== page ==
Turning now to the question of how Curd’s APR compares with its competitors by Freeman and Barnes, it appears that a preference may hinge on where one draws the line between what is “helpful but unobtrusive editorial material” and helpful but cumbrous material. By deciding to do so little—in this reviewer’s eyes, too little—APR is most similar in format to Freeman’s Ancilla to the Presocratic Philosophers. Although Freeman’s Ancilla is more comprehensive than APR’s“selected” fragments, the selection in APR is judicious and thorough enough that instructors are not likely to require any of the fragments that have been left out. More significantly, however, the superior quality of APR’s translations ought to turn former Ancilla buyers into eager APR purchasers. Persons looking for more exegesis and aids to the reader may prefer Barnes’ Penguin edition of the presocratics. Barnes manages to include most of the features which are wanting in APR, such as indexes, a complete treatment of the sources, a guide to the typography, the immediate context for each fragment, and a very helpful and thorough introduction. At the same time, rather than embedding the fragments within his own extended commentary, he still maintains as his focus the words of the philosophers themselves. Yet in terms of range (i.e., having the section of fragments from the sophists) and cost, many instructors may prefer APR.

APR offers a useful and inexpensive resource for instructors in philosophy or Greek civilization courses wishing to introduce their students to these engaging and influential thinkers. But I hope that we soon will see a second edition of APR which incorporates many of the components this current edition lacks, components which will make the book even more useful for both the instructor and student.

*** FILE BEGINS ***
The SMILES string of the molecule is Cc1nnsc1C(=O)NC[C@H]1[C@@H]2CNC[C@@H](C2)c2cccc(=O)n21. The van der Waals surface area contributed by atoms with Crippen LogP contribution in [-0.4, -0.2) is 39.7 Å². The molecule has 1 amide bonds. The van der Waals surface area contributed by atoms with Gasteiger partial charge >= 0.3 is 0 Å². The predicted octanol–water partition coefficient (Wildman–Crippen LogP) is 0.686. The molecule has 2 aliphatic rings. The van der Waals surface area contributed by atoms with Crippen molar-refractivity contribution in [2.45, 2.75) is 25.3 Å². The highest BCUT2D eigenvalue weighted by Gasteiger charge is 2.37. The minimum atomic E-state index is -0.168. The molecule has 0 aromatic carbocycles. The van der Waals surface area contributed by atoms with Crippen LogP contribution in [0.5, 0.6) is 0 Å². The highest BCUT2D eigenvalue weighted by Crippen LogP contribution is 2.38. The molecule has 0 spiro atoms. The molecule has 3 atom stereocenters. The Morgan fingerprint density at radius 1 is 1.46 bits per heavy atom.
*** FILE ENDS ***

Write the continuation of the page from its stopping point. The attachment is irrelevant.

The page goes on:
• [1] The expansion mentioned in APR’s preface is the addition of a time line which charts the chronology of the authors, and a new section on Diogenes of Apollonia. The revisions are limited to some minor corrections and changes in the headnotes, translations and footnotes. [2] For a review of McKirahan’s original book see Richard Wallace’s in Greece and Rome 42 (1995), p.102. [3] Some of the translations in APR have been added or modified by Curd and others. All such changes have been clearly noted in the text. [4] The most that APR has to say about this is in the opening to the “Sources” section (p.7): “Not a single Presocratic book has survived intact; what we know of the Presocratics is gathered from quotations or summaries in other philosophical works, so our knowledge is fragmentary.” [5] Curd herself does not set a good example in terms of caution. Consider her argument from the introduction in which she tries to distinguish the “outlook” of the presocratic thinkers from that of Homer and, especially, Hesiod. “Part of this outlook,” Curd writes (p.1) of the presocratics, “was a commitment to argument and critical inquiry, together with a view about the nature of justification.” She goes on to state (p.2) that Thales “had reasons for holding [his view that everything is really water] and arguments to back it up.” This does not seem unreasonable (so to speak), but where does the evidence come from? Curd looks for support in a passage from Aristotle’s Metaphysics (983b18 ff., Thales DK A12), but it is clear that here Aristotle is merely guessing at what Thales might have been thinking: “Maybe he got the idea from seeing that the nourishment of all things is moist, … ” Is it from this that we are to discern Thales’ views about “the nature of justification”? Although she later (p.7) warns her readers that Aristotle can be “polemical” and often presents “summaries of positions rather than quotations,” this did not prevent her from forging ahead with a discussion of Thales’ “arguments.” [6] See Charles H. Kahn’s Anaximander and the Origins of Greek Cosmology, (Columbia University Press, 1962; Hackett reprint, 1994), especially pp. 12-24. [7] Even Curd’s own footnotes display the same deficiencies. Consider her note to the translation “backwards-turning” in APR’s Heraclitus fragment 46 ([DK B51] “They do not understand how, though at variance with itself, it agrees with itself. It is a backwards-turning attunement like that of the bow and lyre.”) Curd adds the note, “Reading palintropos here.” Once more we are left in the dark about what is at stake. [8] Let me point to one example from the proem to Parmenides’ poem. APR has: “The mares which carry me as far as my spirit ever aspired / were escorting me, when they brought me and proceeded along the renowned road / of the goddess, which brings a knowing mortal to all cities one by one.” Aside from the minor point that there is no explicit possessive “my” attached to “spirit” ( thumos) in line one, there is a textual problem with “all cities” ( pant’ astê) in line 3. There is no ms. support for astê, which is an emendation from Mutschmann. [See Coxon, “The Text of Parmenides: fr. 1.3”, Classical Quarterly ns 18 (1968) 70-75 and Tarrant, “Parmenides B1.3: Text, Context and Interpretation”, Antichthon 10 (1976) 1-7.] Most contemporary scholars (e.g., Austin, Coxon, Cordero, Gallop, Lombardo) rightly reject pant’ astê and make other attempts with the phrase. I was hoping that we had begun to put pant’ astê to rest; it is a disappointment to see it resurrected in McKirahan and APR.